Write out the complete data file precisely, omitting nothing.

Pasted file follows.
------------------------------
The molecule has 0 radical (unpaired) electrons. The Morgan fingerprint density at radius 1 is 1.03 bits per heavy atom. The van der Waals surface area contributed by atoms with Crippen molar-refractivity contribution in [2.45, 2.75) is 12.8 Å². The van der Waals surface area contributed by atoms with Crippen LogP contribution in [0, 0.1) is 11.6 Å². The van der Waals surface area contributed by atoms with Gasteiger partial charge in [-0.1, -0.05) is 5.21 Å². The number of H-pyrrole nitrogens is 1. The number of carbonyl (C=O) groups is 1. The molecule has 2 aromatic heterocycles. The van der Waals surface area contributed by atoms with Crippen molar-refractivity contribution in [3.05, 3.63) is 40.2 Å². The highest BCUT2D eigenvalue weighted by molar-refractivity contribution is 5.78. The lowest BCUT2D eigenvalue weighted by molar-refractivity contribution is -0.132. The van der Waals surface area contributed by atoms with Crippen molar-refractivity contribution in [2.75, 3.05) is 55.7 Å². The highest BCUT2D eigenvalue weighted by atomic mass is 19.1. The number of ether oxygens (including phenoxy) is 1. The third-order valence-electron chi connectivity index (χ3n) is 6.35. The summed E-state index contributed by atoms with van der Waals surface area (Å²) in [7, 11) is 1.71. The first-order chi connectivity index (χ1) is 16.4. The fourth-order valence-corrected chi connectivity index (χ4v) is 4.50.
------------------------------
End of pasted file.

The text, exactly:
The molecule has 0 radical (unpaired) electrons. The Morgan fingerprint density at radius 1 is 1.03 bits per heavy atom. The van der Waals surface area contributed by atoms with Crippen molar-refractivity contribution in [2.45, 2.75) is 12.8 Å². The van der Waals surface area contributed by atoms with Crippen LogP contribution in [0, 0.1) is 11.6 Å². The van der Waals surface area contributed by atoms with Gasteiger partial charge in [-0.1, -0.05) is 5.21 Å². The number of H-pyrrole nitrogens is 1. The number of carbonyl (C=O) groups is 1. The molecule has 2 aromatic heterocycles. The van der Waals surface area contributed by atoms with Crippen molar-refractivity contribution in [3.05, 3.63) is 40.2 Å². The highest BCUT2D eigenvalue weighted by molar-refractivity contribution is 5.78. The lowest BCUT2D eigenvalue weighted by molar-refractivity contribution is -0.132. The van der Waals surface area contributed by atoms with Crippen molar-refractivity contribution in [2.75, 3.05) is 55.7 Å². The highest BCUT2D eigenvalue weighted by atomic mass is 19.1. The number of ether oxygens (including phenoxy) is 1. The third-order valence-electron chi connectivity index (χ3n) is 6.35. The summed E-state index contributed by atoms with van der Waals surface area (Å²) in [7, 11) is 1.71. The first-order chi connectivity index (χ1) is 16.4. The fourth-order valence-corrected chi connectivity index (χ4v) is 4.50.